It is a grey day.
Not the sort of grey day in autumn that makes the colour of the dropping leaves stand out, just a damp, misty, miserable, grey day. It makes me realise that for some of us it would be a grey day no matter what the weather. Friends who have to manage where they are, or where their partner is - feeling as if the mist and dampness is closing in around them.
It is not that sort of grey day for me. Carrot-top and Blondie, with their mum have been around already. Taken the Chief of Domestic Operations off to do a market somewhere. Their eyes lighting up when they see me, arms outstretched saying, lift me up, I want out of this car restraint, I want to play. When that happens the sun is shining brightly no matter what the day.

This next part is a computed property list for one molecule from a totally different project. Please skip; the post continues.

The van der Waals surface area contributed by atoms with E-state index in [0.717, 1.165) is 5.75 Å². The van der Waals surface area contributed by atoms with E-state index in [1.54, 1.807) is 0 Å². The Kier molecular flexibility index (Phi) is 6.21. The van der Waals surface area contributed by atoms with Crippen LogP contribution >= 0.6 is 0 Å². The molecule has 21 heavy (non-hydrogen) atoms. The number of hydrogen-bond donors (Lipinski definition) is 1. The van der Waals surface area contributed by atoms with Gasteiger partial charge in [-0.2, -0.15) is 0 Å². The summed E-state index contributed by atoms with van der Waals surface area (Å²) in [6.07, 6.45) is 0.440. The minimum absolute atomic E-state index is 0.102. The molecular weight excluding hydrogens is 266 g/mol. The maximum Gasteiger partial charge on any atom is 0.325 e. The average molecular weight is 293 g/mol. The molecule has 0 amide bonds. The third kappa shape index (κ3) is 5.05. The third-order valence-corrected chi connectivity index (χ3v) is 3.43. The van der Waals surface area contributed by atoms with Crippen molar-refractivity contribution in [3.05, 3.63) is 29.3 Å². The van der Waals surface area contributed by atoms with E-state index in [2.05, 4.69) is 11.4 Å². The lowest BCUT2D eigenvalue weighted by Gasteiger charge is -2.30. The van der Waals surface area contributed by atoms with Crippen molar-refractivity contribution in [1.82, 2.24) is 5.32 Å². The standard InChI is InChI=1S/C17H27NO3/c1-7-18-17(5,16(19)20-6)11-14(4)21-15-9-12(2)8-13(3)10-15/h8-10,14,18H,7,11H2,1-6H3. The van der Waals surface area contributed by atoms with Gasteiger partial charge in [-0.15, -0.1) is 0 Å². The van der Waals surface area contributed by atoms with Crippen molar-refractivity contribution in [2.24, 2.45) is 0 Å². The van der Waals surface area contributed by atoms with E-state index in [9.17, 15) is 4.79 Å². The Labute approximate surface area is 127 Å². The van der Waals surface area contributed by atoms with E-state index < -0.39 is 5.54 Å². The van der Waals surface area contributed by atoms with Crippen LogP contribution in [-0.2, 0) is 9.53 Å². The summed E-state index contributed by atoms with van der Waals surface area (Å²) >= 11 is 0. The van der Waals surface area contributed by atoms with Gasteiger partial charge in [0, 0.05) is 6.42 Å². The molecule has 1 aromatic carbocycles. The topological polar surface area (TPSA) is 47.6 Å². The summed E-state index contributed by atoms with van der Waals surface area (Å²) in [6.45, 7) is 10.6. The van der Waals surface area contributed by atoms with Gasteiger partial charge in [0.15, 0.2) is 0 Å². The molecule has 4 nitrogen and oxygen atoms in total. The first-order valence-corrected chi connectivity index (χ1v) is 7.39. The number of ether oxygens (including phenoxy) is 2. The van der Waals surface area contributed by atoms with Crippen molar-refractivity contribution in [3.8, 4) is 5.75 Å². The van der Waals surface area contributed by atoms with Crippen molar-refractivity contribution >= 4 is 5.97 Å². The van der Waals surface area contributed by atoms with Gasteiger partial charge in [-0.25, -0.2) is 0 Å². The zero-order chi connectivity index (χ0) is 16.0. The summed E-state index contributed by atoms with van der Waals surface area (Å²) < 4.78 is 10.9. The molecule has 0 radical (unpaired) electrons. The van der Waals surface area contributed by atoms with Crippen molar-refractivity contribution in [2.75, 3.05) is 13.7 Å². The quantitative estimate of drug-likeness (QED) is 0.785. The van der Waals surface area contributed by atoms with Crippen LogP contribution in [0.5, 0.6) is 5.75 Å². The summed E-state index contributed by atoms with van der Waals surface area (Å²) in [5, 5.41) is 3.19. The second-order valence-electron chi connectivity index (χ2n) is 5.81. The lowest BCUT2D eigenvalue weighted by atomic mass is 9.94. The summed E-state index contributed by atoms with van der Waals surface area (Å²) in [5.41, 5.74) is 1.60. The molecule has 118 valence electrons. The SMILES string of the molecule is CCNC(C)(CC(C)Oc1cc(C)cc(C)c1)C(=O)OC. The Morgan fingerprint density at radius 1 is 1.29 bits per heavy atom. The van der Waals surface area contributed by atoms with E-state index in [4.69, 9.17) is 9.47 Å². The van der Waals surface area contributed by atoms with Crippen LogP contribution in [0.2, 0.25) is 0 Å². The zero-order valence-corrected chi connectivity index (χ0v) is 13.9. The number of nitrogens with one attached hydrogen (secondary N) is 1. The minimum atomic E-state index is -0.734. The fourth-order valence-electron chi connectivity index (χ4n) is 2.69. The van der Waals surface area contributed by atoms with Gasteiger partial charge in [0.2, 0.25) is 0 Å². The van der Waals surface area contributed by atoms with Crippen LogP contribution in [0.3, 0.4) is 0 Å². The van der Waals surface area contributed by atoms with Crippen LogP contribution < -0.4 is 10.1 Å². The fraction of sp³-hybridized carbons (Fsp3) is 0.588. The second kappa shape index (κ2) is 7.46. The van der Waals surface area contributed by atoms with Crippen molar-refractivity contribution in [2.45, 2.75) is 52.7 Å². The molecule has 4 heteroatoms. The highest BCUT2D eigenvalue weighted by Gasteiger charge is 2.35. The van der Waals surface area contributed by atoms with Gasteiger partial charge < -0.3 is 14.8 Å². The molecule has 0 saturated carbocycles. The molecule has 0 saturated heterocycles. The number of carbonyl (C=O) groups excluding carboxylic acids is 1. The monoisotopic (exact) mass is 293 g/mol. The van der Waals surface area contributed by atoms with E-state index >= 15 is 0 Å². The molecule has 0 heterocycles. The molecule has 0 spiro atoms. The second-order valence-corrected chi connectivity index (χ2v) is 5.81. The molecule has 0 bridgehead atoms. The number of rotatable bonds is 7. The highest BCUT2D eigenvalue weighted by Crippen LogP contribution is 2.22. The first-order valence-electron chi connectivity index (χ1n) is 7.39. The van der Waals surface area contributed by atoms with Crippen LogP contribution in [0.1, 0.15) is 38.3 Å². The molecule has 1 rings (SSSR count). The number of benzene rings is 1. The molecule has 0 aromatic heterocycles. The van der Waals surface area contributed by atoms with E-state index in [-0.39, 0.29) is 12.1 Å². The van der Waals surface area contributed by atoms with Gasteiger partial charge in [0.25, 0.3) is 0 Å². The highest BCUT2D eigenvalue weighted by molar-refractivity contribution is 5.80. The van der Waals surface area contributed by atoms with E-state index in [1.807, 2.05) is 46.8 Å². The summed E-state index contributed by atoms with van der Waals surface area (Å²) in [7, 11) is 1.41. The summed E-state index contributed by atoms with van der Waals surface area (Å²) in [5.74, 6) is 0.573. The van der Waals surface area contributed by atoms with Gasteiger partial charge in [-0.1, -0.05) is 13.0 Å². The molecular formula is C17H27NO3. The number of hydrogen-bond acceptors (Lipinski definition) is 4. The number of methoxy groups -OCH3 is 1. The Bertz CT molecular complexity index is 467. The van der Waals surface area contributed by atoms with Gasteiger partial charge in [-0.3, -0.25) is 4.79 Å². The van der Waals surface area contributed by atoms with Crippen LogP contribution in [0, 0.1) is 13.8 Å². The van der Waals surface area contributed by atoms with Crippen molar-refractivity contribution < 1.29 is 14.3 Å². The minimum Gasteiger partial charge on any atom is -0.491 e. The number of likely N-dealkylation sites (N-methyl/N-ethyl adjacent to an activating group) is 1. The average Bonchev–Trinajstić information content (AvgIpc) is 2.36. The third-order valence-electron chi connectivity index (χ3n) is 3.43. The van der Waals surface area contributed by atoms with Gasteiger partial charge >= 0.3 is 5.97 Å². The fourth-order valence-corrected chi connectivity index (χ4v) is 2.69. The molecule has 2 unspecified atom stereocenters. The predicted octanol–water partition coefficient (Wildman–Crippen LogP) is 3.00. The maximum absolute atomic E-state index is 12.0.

Why is it so important to me that I survive until they can remember me? That I even want to be remembered? That I have told my specialist that they have to keep me going for at least another five years, and that five years will be a constant horizon, never fixed, always projected.
It is a grey day. Damp, misty and miserable. Even the leaves as they drop seem drained of colour. But that is out there. In here, it is bright, the sun shines and two little boys make cancer seem a long way away.
...Yet still, even more now, my spirit within me
Drives me seaward to sail the deep,
To ride the long swell of the salt sea waves.
Never a day but my heart's desire
Would launch me forth on the long sea path...
The Seafarer circa 1900's
Cancer Council NSW would like to acknowledge the traditional custodians of the land on which we live and work.We would also like to pay respect to elders past and present and extend that respect to all other Aboriginal people.